Putting Prevention into Practice
An Evidence-Based Approach
Behavioral Weight Loss Interventions to Prevent Obesity-Related Morbidity and Mortality in Adults
Am Fam Physician. 2019 Apr 15;99(8):515-516.
Author disclosure: No relevant financial affiliations.
A.C., a 32-year-old woman, presents for her annual wellness visit. She recently had blood work completed that showed normal glucose and lipid levels. Her blood pressure is 124/76 mm Hg, weight is 221.8 lb (100.6 kg), height is 5 feet 6 inches (172 cm), and body mass index (BMI) is 34 kg per m2; examination of her heart and lungs is normal.
Case Study Questions
1. Based on the U.S. Preventive Services Task Force (USPSTF) recommendation statement, which one of the following interventions should you recommend to this patient?
A. Offer or refer her to combined pharmacotherapy and behavioral intervention.
B. Offer to start pharmacotherapy alone.
C. Refer her for weight loss surgery.
D. Offer or refer her to an intensive, multicomponent behavioral intervention.
2. Which of the following outcomes are clear benefits of intensive, multicomponent intervention?
A. Clinically significant improvement in weight.
B. Reduced incidence of type 2 diabetes mellitus.
C. Reduced incidence of cardiovascular events.
D. Less weight gain after cessation of the intervention.
3. A.C. is worried that she will not be able to adhere to the intervention. Which one of the following statements is correct regarding completion of interventions recommended by the USPSTF?
A. Less than one-half of the study participants completed the interventions.
B. All study participants completed more than two-thirds of the intervention.
C. Participant adherence was low.
D. Participation rate was steady over time.
E. There was 100% completion rate for all interventions.
1. The correct answer is D. The USPSTF recommends that clinicians offer or refer adults with a BMI of 30 kg per m2 or more to intensive, multicomponent behavioral interventions. The USPSTF considered interventions that combined pharmacotherapy with behavioral interventions, which showed greater weight loss and weight loss maintenance over 12 to 18 months compared with behavioral interventions alone. However, participants in the pharmacotherapy trials were required to meet highly selective inclusion criteria and had high attrition. It is unclear how well patients tolerate these medications and whether the findings from these trials are applicable to the general U.S. primary care population.1 Surgical weight loss interventions were considered to be outside the scope of the primary care setting.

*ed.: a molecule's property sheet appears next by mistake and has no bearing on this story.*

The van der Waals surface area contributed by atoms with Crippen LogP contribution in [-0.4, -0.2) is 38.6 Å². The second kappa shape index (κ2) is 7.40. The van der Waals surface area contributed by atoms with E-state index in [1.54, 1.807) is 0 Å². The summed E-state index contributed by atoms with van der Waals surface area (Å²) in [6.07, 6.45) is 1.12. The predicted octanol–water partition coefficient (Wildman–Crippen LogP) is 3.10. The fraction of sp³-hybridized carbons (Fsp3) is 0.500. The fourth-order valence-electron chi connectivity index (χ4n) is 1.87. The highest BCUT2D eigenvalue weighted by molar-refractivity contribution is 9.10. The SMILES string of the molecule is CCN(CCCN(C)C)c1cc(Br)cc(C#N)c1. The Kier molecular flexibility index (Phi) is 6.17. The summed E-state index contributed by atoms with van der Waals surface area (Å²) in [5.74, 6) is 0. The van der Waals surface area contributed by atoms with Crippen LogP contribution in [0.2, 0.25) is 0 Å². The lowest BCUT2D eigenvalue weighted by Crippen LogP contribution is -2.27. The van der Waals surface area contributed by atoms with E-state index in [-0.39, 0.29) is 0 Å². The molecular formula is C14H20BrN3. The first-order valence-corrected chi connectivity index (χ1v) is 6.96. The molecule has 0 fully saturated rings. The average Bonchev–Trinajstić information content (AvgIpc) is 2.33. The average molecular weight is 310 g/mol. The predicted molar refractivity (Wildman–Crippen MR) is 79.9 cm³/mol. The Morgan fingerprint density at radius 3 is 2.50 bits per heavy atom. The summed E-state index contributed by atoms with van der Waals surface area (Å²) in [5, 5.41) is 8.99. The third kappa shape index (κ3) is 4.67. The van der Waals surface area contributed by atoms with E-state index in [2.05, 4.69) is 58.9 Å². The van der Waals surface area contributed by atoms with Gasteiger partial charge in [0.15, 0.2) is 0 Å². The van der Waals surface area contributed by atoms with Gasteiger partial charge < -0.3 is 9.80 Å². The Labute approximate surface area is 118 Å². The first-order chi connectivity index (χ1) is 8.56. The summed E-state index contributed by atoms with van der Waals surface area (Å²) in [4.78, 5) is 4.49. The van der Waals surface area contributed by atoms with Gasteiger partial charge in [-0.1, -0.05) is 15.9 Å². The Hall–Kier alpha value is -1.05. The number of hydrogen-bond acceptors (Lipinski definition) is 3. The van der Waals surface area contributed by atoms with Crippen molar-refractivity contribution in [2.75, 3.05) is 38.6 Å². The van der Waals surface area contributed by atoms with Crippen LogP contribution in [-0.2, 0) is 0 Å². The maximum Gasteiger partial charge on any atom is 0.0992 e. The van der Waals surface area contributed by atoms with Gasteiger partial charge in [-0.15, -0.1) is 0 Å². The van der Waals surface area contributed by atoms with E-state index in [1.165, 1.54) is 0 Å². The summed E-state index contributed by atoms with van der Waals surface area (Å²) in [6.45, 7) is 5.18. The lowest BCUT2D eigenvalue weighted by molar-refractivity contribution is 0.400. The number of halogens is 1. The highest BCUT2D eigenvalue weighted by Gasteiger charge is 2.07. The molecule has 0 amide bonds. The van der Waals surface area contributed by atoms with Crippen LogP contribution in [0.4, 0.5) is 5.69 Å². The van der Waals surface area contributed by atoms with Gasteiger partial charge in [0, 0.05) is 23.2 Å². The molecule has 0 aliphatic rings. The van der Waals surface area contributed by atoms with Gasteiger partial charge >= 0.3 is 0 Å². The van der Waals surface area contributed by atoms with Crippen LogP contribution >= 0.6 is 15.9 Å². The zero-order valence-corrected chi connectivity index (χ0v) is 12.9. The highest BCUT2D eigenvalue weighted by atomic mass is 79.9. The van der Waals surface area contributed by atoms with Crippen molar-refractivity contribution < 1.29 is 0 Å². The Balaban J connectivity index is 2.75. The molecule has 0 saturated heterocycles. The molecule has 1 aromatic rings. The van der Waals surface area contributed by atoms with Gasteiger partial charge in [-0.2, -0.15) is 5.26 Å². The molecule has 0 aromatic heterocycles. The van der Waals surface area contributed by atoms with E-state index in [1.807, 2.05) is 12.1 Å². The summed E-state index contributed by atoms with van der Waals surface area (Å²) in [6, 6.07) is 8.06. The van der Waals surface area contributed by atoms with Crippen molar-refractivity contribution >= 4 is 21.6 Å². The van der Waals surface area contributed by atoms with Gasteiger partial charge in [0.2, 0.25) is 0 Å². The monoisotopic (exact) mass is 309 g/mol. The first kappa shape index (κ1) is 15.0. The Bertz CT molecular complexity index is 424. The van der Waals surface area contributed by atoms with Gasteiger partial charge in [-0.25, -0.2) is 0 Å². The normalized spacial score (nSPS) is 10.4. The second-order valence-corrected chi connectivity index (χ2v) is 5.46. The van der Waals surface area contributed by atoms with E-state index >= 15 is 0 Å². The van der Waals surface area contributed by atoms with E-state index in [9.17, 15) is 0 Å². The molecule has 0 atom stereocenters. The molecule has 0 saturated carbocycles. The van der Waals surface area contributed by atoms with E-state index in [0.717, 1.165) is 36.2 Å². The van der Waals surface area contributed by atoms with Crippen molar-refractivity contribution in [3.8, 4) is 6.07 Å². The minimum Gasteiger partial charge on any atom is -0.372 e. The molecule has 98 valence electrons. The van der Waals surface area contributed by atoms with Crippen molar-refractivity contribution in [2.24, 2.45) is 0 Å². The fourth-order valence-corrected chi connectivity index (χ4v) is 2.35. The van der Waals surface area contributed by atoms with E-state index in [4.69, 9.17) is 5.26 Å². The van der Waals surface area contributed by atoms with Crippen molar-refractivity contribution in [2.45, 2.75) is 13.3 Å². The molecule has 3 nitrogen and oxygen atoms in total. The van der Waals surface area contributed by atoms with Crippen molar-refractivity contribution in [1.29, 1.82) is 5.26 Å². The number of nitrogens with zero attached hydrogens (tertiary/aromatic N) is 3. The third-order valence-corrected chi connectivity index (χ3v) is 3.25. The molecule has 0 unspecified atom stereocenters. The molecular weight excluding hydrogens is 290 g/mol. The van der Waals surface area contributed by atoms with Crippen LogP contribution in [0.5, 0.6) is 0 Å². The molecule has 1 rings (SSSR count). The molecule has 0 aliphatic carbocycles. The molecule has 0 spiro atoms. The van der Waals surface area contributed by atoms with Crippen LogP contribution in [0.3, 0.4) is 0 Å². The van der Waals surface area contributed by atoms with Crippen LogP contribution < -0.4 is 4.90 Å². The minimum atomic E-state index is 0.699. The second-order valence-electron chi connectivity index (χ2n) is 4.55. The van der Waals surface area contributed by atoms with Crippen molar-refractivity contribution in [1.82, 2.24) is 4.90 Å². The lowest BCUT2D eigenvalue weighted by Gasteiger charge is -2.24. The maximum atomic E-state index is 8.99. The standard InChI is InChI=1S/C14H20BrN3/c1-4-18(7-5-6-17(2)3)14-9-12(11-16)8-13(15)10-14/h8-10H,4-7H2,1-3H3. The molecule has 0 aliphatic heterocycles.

2. The correct answers are A, B, and D. The USPSTF found that behavior-based weight loss interventions in adults with obesity can lead to clinically significant improvements in weight status and reduced incidence of type 2 diabetes among adults with obesity and elevated plasma glucose levels.2 The USPSTF also found that behavior-based weight loss maintenance interventions are associated with less weight gain after the cessation of interventions, as compared with control groups.2 Intermediate outcomes (such as prevalence of high blood pressure or metabolic syndrome, use of cardiovascular disease medications, or estimated 10-year risk of cardiovascular disease) were seldom reported. Effects of interventions on these outcomes were mixed.
3. The correct answer is B. In the studies the USPSTF reviewed, the rates of participant adherence were high. More than two-thirds of study participants completed interventions, and all study participants completed more than two-thirds of the intervention.1 It was noted, however, that participation adherence decreased over time.
The views expressed in this work are those of the authors and do not reflect the official policy or position of the University of Maryland Medical Center or the U.S. government.
1. LeBlanc ES, Patnode CD, Webber EM, Redmond N, Rushkin M, O'Connor EA. Behavioral and pharmacotherapy weight loss interventions to prevent obesity-related morbidity and mortality in adults: updated evidence report and systematic review for the US Preventive Services Task Force. JAMA. 2018;320(11):1172–1191.
2. Curry SJ, Krist AH, Owens DK; US Preventive Services Task Force. Behavioral weight loss interventions to prevent obesity-related morbidity and mortality in adults: US Preventive Services Task Force recommendation statement. JAMA. 2018;320(11):1163–1171.
This PPIP quiz is based on the recommendations of the USPSTF. More information is available in the USPSTF Recommendation Statement and supporting documents on the USPSTF website (https://www.uspreventiveservicestaskforce.org). The practice recommendations in this activity are available at https://www.uspreventiveservicestaskforce.org/Page/Document/RecommendationStatementFinal/obesity-in-adults-interventions1.
This series is coordinated by Kenny Lin, MD, MPH, Deputy Editor.
A collection of Putting Prevention into Practice published in AFP is available at https://www.aafp.org/afp/ppip.
Copyright © 2019 by the American Academy of Family Physicians.
This content is owned by the AAFP. A person viewing it online may make one printout of the material and may use that printout only for his or her personal, non-commercial reference. This material may not otherwise be downloaded, copied, printed, stored, transmitted or reproduced in any medium, whether now known or later invented, except as authorized in writing by the AAFP. Contact firstname.lastname@example.org for copyright questions and/or permission requests.
Want to use this article elsewhere? Get Permissions
More in AFP
MOST RECENT ISSUE
Oct 15, 2020
Access the latest issue of American Family Physician